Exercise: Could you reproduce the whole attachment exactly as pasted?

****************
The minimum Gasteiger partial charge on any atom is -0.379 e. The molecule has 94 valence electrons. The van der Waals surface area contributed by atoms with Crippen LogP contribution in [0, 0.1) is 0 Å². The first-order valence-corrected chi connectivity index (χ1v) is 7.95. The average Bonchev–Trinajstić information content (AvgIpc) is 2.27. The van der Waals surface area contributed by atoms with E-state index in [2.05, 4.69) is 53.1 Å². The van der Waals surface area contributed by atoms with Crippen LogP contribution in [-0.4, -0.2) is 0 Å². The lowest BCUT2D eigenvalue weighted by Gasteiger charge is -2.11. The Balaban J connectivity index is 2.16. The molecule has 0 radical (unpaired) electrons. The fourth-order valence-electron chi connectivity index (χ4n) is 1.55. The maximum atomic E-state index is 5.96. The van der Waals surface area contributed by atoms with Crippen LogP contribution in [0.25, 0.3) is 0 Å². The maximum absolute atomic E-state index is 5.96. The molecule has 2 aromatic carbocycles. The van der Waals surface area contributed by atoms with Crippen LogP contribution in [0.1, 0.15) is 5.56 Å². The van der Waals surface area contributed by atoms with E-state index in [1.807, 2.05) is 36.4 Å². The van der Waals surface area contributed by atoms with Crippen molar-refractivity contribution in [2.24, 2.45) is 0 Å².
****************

The minimum Gasteiger partial charge on any atom is -0.379 e. The molecule has 94 valence electrons. The van der Waals surface area contributed by atoms with Crippen LogP contribution in [0, 0.1) is 0 Å². The first-order valence-corrected chi connectivity index (χ1v) is 7.95. The average Bonchev–Trinajstić information content (AvgIpc) is 2.27. The van der Waals surface area contributed by atoms with E-state index in [2.05, 4.69) is 53.1 Å². The van der Waals surface area contributed by atoms with Crippen LogP contribution in [-0.4, -0.2) is 0 Å². The lowest BCUT2D eigenvalue weighted by Gasteiger charge is -2.11. The Balaban J connectivity index is 2.16. The molecule has 0 radical (unpaired) electrons. The fourth-order valence-electron chi connectivity index (χ4n) is 1.55. The maximum atomic E-state index is 5.96. The van der Waals surface area contributed by atoms with Crippen LogP contribution in [0.25, 0.3) is 0 Å². The maximum absolute atomic E-state index is 5.96. The molecule has 2 aromatic carbocycles. The van der Waals surface area contributed by atoms with Crippen LogP contribution in [0.1, 0.15) is 5.56 Å². The van der Waals surface area contributed by atoms with E-state index in [1.807, 2.05) is 36.4 Å². The van der Waals surface area contributed by atoms with Crippen molar-refractivity contribution in [2.24, 2.45) is 0 Å².